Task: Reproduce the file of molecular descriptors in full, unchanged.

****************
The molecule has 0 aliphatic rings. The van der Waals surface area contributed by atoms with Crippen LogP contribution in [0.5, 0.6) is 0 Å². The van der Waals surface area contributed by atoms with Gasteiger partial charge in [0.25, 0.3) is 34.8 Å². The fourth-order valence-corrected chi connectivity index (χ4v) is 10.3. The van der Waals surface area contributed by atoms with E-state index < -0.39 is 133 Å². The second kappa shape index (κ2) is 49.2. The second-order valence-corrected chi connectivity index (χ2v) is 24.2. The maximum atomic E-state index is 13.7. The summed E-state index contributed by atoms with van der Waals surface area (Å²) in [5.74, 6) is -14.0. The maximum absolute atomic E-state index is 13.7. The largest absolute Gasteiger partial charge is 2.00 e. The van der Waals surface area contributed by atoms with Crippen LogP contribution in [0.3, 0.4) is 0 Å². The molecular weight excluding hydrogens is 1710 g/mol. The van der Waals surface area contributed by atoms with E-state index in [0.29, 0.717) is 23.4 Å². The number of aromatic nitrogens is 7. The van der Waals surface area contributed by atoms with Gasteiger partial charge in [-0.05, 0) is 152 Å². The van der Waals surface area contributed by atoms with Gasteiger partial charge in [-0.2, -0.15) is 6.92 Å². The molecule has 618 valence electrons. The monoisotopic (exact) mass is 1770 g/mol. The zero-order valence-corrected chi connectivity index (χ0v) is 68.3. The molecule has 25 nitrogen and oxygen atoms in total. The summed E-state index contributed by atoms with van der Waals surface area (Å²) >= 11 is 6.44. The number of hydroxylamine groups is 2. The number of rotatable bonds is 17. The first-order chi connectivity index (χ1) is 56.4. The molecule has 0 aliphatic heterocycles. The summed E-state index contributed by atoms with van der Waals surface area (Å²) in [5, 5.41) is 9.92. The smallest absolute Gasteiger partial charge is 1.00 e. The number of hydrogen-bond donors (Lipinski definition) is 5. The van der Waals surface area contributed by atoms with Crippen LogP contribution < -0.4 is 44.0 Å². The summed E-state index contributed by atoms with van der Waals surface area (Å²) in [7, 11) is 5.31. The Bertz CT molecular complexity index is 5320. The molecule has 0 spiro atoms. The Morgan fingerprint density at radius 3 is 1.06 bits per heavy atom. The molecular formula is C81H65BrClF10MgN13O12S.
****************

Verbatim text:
The molecule has 0 aliphatic rings. The van der Waals surface area contributed by atoms with Crippen LogP contribution in [0.5, 0.6) is 0 Å². The van der Waals surface area contributed by atoms with Gasteiger partial charge in [0.25, 0.3) is 34.8 Å². The fourth-order valence-corrected chi connectivity index (χ4v) is 10.3. The van der Waals surface area contributed by atoms with E-state index < -0.39 is 133 Å². The second kappa shape index (κ2) is 49.2. The second-order valence-corrected chi connectivity index (χ2v) is 24.2. The maximum atomic E-state index is 13.7. The summed E-state index contributed by atoms with van der Waals surface area (Å²) in [5.74, 6) is -14.0. The maximum absolute atomic E-state index is 13.7. The largest absolute Gasteiger partial charge is 2.00 e. The van der Waals surface area contributed by atoms with Crippen LogP contribution in [0.3, 0.4) is 0 Å². The molecular weight excluding hydrogens is 1710 g/mol. The van der Waals surface area contributed by atoms with E-state index in [0.29, 0.717) is 23.4 Å². The number of aromatic nitrogens is 7. The van der Waals surface area contributed by atoms with Gasteiger partial charge in [-0.05, 0) is 152 Å². The van der Waals surface area contributed by atoms with Gasteiger partial charge in [-0.2, -0.15) is 6.92 Å². The molecule has 618 valence electrons. The monoisotopic (exact) mass is 1770 g/mol. The zero-order valence-corrected chi connectivity index (χ0v) is 68.3. The molecule has 25 nitrogen and oxygen atoms in total. The summed E-state index contributed by atoms with van der Waals surface area (Å²) >= 11 is 6.44. The number of hydroxylamine groups is 2. The number of rotatable bonds is 17. The first-order chi connectivity index (χ1) is 56.4. The molecule has 0 aliphatic heterocycles. The summed E-state index contributed by atoms with van der Waals surface area (Å²) in [5, 5.41) is 9.92. The smallest absolute Gasteiger partial charge is 1.00 e. The number of hydrogen-bond donors (Lipinski definition) is 5. The van der Waals surface area contributed by atoms with Crippen LogP contribution < -0.4 is 44.0 Å². The summed E-state index contributed by atoms with van der Waals surface area (Å²) in [7, 11) is 5.31. The Bertz CT molecular complexity index is 5320. The molecule has 0 spiro atoms. The Morgan fingerprint density at radius 3 is 1.06 bits per heavy atom. The molecular formula is C81H65BrClF10MgN13O12S.